Let's not be afraid to receive each day's surprise, whether it comes to us as sorrow or as joy, it will open a new place in our hearts.
~Henri Nouwen

Hi y'all! Happy Poetry Friday! I might be rambly never seem to mind and I appreciate that.

So I was thinking about a word (One Little Word) for 2024, and "new" was a strong contender. I liked what it inspired regarding being creative and original & also handling change and transitions. But I couldn't quite bring myself to settle on it!

There's no point in forcing these things, so I kept thinking and a word I was happy with ended up presenting itself. It's a word that seems like it could hold both "new" and "generous" (my OLW for 2022, which I liked): "open." I can be open to new ideas, to giving. I can be an open book, open my eyes, blow it wide open. It's an open invitation.

An "open" search through my poetry file resulted in a bounty of options (enough for a year?). Here's one:

Linda McCullough Moore

It’s impossible to sneeze
with your eyes open.
When you sneeze,
all your body
functions stop,
even your heart.

I keep trying.


Reading the above poem led me to visit Linda McCullough Moore's website, where I saw that a Nigerian sports betting company added their content to her welcome. Arg! ("As you delve into the realm of captivating tales, consider venturing into the world of online sports betting with [company]... Just as stories connect souls, [company] connects you to the excitement of sports betting.") What is this? It seems like Ms. Moore has not updated anything for a decade. Does anyone know her?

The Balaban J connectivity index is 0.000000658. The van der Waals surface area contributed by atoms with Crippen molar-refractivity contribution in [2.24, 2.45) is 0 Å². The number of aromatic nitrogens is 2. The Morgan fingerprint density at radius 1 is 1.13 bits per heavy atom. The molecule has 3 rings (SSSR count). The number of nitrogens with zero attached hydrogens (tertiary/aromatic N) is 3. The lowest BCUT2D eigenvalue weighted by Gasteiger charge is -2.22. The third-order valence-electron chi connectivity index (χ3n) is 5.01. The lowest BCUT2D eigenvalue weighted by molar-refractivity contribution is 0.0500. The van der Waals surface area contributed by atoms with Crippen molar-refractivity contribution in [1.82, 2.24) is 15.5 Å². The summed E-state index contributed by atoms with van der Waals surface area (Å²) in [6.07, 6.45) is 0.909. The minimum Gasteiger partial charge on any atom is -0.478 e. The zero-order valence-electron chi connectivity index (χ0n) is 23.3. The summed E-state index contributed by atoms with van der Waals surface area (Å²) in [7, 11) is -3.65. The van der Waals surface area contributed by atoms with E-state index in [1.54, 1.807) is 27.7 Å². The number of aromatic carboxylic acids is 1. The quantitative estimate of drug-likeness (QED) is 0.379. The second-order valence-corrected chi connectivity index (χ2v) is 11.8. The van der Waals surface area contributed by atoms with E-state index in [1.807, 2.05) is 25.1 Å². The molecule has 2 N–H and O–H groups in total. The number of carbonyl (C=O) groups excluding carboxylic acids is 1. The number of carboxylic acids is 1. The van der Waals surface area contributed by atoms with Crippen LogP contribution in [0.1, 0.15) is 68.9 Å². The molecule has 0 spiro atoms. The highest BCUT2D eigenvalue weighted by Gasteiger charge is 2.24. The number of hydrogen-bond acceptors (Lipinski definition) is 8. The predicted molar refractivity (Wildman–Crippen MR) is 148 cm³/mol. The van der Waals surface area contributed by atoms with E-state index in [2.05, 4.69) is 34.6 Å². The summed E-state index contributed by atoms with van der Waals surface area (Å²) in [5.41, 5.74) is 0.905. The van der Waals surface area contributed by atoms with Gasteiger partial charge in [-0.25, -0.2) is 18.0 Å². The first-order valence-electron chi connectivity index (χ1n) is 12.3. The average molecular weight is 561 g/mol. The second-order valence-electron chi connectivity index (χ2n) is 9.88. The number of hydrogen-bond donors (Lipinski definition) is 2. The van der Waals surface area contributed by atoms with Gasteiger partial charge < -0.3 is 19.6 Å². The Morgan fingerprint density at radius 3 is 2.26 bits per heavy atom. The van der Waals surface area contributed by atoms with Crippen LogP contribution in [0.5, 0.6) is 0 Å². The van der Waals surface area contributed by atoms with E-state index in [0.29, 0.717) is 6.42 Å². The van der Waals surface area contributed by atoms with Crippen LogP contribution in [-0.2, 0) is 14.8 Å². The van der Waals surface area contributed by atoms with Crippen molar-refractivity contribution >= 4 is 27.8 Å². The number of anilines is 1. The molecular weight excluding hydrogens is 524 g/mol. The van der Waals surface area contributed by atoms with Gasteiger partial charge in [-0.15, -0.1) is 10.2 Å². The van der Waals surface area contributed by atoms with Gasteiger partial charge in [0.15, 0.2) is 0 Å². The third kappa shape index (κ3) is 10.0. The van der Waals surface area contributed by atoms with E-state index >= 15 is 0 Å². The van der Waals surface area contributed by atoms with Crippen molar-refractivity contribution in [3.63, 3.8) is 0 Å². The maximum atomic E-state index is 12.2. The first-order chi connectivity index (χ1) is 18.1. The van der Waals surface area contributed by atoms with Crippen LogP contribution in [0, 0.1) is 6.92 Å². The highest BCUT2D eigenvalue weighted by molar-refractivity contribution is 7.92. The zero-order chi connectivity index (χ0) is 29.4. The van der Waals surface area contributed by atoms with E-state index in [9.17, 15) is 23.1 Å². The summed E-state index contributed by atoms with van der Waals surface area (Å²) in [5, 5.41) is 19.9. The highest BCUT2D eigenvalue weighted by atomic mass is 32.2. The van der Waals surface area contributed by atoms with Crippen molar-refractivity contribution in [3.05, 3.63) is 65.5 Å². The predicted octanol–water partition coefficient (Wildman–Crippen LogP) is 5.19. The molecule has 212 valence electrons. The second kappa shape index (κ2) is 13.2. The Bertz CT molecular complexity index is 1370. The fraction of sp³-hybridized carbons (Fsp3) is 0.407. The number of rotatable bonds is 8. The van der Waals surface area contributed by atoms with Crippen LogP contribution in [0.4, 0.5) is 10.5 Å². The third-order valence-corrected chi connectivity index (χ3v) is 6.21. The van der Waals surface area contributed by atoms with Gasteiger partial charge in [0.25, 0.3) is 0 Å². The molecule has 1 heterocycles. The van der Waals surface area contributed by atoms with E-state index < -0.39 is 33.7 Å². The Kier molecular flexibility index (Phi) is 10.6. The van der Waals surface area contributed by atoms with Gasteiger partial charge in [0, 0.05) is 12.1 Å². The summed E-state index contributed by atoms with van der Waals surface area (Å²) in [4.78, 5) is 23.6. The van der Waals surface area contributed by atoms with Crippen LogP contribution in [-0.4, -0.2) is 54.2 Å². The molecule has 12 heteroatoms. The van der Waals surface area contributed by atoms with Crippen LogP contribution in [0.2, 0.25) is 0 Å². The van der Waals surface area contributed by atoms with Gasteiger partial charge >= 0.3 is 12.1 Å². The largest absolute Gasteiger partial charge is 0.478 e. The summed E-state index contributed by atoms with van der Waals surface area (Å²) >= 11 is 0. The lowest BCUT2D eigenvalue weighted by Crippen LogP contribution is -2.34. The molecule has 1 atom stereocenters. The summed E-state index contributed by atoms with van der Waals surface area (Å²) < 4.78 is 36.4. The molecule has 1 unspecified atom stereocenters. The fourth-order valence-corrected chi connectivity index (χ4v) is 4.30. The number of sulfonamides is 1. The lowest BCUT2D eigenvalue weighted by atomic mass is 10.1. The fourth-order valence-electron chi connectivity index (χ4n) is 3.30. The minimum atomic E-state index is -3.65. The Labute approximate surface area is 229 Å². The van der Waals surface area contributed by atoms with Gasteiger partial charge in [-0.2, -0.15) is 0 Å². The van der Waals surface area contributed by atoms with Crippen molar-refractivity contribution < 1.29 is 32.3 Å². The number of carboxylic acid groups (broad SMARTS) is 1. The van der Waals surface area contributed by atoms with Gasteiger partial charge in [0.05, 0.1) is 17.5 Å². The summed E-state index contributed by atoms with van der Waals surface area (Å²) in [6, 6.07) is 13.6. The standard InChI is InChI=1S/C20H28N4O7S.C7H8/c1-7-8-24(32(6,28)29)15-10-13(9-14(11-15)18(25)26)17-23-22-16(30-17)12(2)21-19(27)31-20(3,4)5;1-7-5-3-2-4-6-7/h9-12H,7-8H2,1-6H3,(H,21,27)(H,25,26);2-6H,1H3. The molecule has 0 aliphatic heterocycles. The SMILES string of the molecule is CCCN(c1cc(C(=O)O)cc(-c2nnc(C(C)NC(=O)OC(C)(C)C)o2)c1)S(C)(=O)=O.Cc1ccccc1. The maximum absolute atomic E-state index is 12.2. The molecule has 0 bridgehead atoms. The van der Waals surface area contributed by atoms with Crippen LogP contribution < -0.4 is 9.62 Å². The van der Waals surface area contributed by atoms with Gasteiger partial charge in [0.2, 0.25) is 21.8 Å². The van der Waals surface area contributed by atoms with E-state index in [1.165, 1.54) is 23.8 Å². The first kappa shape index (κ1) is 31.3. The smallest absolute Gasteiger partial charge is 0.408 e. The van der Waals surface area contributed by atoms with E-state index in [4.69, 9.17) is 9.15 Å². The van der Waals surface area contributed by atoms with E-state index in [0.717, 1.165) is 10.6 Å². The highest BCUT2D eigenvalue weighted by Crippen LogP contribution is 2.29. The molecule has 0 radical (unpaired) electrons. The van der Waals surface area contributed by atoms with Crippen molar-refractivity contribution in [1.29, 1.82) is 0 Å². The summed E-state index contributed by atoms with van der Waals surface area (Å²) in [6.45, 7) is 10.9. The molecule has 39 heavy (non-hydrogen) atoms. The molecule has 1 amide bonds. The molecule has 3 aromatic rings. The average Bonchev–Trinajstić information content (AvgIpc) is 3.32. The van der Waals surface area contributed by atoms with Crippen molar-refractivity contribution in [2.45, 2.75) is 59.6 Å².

More opens:

Federico García Lorca

The door was left open,
and at dawn the entire sky
emptied onto her balcony.


J.I. Kleinberg

When the world seemed made of doors,
all open, we never tired of asking each other,
What animal would you be? My friends
wanted to be horses, cats, but my creature
was a being of parts, no breed, maid and myth,
a wild-maned body of the unordinary,
my escape. Sometimes I was the being,
sometimes its conjoined rider, aloft, away...

read the rest here


Marcie Flinchum Atkins has the Poetry Friday round-up. Thanks, Marcie!

Supporting artists

People worry that computers will get too smart and take over the world, but the real problem is that they're too stupid and they've already taken over the world.
~Pedro Domingos

Happy Art Thursday! Lately I have been trying to learn how to recognize art created by artifical intelligence (AI) rather than human hands. I accidentally bought two things (on Etsy) that were AI-made and didn't realize it until Elena told me. I hate being tricked, and I hate spending money on AI that I could be spending on human artists. Artists have a hard enough time making a living.

Elena said that Etsy has a big AI problem. I am starting to notice sellers who opened their shops in 2023 and are selling thousands of very different things.

How else can you tell something is AI-made? They should be obligated to tell you, but since it seems to be optional, what do you look for?

Quiz to suss out AI-generated art
How to identify AI art
How to detect AI-created images (PC Mag)
Can you spot which pictures are AI-generated?
AI art is everywhere (video)
Why AI art sucks from an AI researcher (video)

Tuesday, January 2, 2024


And I know the Great Wall sometimes feels like just a wall
And I know that Ringo sometimes wishes he was Paul
And I know that Jersey wonders, "Am I even Shore?"
And I'm confident that I'm insecure

Music Monday, belatedly! I was going to share something else but then I heard this song (esp. the part in the second half when they all take turns singing the title) and I was like, okay. (There's an insult that her brain tells her in the beginning --startling if you aren't used to hearing it-- which means you're an idiot/shut up.) Here's Lawrence: